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It pays to be nice

It pays to be nice

The ability to get along with people is seriously under-rated in business. But because it's a bit fluffy and often can't be learnt or measured, 'get-along-ability' tends to be ignored in business self-help books and MBA curricula. But it is, assuming that you can do your job relatively well, among the most important attributes for a successful career.

Being pleasant, positive, keen and just plain nice are personality traits that help at all points of your working life. Being able to do whatever it is you're paid for may be the 'qualifying criteria'; but the power of personality can often be the 'order-winning criteria' – the one that gets you noticed by your boss, forgives mistakes, secures influential friends and gains those new business triumphs.

Being able to make friends cannot be overstated when building a career – or building a business. This is not the same thing as networking, which is more Machiavellian. Contacts aren't friends. Making friends takes time, involves honesty and more 'give' than 'take'. If you only try to make friends with those who can help your career this will be self-defeating, as people's social antennae soon pick this up. Your author may have been subject to a doggedly Catholic upbringing, but there is something to be said for taking a more holistic approach, one where you help others more than you help yourself. There can be real enjoyment in selflessly making others look good, helping out, guiding, mentoring and advising – and the rewards for it may not just be delivered in heaven.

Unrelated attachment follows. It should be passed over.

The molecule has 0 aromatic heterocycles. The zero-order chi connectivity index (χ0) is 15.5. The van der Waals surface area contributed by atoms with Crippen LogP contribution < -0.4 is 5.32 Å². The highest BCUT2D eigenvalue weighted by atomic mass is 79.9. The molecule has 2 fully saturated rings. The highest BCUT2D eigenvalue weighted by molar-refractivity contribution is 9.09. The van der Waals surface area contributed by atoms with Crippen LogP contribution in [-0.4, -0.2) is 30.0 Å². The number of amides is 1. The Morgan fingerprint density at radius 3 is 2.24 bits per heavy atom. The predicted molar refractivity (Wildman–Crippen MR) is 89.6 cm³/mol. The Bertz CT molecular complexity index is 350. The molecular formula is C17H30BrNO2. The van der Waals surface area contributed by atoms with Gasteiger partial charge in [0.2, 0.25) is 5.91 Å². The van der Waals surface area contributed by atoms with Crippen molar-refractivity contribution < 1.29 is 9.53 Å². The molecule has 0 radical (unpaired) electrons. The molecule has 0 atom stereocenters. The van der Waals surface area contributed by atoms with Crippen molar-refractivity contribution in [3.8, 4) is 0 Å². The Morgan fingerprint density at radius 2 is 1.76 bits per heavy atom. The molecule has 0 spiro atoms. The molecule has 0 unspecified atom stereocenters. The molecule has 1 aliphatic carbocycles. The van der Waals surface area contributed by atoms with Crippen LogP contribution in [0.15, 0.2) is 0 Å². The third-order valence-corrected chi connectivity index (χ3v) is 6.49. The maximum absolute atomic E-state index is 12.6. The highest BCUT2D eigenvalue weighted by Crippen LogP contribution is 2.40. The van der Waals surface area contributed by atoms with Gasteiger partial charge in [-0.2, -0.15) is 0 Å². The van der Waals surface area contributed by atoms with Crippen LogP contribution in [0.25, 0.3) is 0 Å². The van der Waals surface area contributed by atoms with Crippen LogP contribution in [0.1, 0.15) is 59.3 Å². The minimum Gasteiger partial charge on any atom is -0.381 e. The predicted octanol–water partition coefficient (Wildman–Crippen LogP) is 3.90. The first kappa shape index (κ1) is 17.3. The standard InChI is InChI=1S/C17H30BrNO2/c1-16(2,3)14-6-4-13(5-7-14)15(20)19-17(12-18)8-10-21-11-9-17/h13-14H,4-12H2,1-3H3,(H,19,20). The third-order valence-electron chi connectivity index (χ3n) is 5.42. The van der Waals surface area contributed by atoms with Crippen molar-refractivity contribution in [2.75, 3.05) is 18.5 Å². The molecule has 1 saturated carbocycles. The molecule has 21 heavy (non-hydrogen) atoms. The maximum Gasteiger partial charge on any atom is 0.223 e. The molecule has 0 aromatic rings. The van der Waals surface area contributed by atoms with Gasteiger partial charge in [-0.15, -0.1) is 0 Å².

People like working with people they like. That remains as true in today's technological world as it ever was. And public relations and communications generally are particularly sensitive to relationships. When pitching for work, it is often the 'chemistry test' that determines who the client ultimately chooses to work with, with outright ability often traded for a good cultural fit. This may seem a bad compromise, but isn't', as clients and agencies who like each other feed off this bonhomie and respect and can do great things – often achieving a quality output that is far more than the sum of their parts.

SE10 has been very lucky with its friends over the years. They have taken a chance on us, forgiven our mistakes, challenged us to reach up, offered their help, kept us on when times are tough and spread nice words about us to potential clients in conversations that we would never usually have been part of. We have tried our best to repay that loyalty by hiring talented people who are pleasant, positive, keen and just plain nice – and delivering what's needed dayin, day out.
Where so many companies encourage a dog-eat-dog mentality there is a lot to be said for a simple but powerful philosophy: it pays to be nice.

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